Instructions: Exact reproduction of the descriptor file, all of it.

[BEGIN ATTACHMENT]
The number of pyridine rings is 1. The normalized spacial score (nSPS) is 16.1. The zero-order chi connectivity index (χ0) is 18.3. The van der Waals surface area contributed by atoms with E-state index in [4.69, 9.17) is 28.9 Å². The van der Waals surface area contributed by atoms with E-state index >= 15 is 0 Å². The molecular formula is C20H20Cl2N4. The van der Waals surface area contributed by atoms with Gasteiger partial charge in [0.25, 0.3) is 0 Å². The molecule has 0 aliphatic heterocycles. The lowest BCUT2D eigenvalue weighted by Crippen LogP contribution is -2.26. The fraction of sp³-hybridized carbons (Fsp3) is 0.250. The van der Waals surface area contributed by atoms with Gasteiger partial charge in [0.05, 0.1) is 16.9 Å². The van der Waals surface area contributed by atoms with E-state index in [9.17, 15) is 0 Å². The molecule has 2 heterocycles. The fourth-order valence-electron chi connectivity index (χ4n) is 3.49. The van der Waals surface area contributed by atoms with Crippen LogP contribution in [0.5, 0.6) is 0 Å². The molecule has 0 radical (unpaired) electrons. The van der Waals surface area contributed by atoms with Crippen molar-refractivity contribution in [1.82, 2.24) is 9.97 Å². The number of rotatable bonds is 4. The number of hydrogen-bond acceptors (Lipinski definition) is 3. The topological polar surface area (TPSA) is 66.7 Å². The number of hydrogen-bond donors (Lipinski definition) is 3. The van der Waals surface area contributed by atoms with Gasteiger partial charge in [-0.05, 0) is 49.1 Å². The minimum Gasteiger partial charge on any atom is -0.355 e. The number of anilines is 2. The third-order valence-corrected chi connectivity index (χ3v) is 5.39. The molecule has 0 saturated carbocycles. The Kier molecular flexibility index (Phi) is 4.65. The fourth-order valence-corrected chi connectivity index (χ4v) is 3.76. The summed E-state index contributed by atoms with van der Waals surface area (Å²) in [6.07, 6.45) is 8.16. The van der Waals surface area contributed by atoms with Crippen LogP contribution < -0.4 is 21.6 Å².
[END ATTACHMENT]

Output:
The number of pyridine rings is 1. The normalized spacial score (nSPS) is 16.1. The zero-order chi connectivity index (χ0) is 18.3. The van der Waals surface area contributed by atoms with E-state index in [4.69, 9.17) is 28.9 Å². The van der Waals surface area contributed by atoms with E-state index >= 15 is 0 Å². The molecular formula is C20H20Cl2N4. The van der Waals surface area contributed by atoms with Gasteiger partial charge in [0.25, 0.3) is 0 Å². The molecule has 0 aliphatic heterocycles. The lowest BCUT2D eigenvalue weighted by Crippen LogP contribution is -2.26. The fraction of sp³-hybridized carbons (Fsp3) is 0.250. The van der Waals surface area contributed by atoms with Gasteiger partial charge in [0.05, 0.1) is 16.9 Å². The van der Waals surface area contributed by atoms with E-state index in [9.17, 15) is 0 Å². The molecule has 2 heterocycles. The fourth-order valence-electron chi connectivity index (χ4n) is 3.49. The van der Waals surface area contributed by atoms with Crippen LogP contribution in [0.5, 0.6) is 0 Å². The molecule has 0 radical (unpaired) electrons. The van der Waals surface area contributed by atoms with Crippen molar-refractivity contribution in [1.82, 2.24) is 9.97 Å². The number of rotatable bonds is 4. The number of hydrogen-bond acceptors (Lipinski definition) is 3. The topological polar surface area (TPSA) is 66.7 Å². The number of hydrogen-bond donors (Lipinski definition) is 3. The van der Waals surface area contributed by atoms with Gasteiger partial charge in [-0.05, 0) is 49.1 Å². The minimum Gasteiger partial charge on any atom is -0.355 e. The number of anilines is 2. The third-order valence-corrected chi connectivity index (χ3v) is 5.39. The molecule has 0 saturated carbocycles. The Kier molecular flexibility index (Phi) is 4.65. The fourth-order valence-corrected chi connectivity index (χ4v) is 3.76. The summed E-state index contributed by atoms with van der Waals surface area (Å²) in [6.07, 6.45) is 8.16. The van der Waals surface area contributed by atoms with Crippen LogP contribution < -0.4 is 21.6 Å².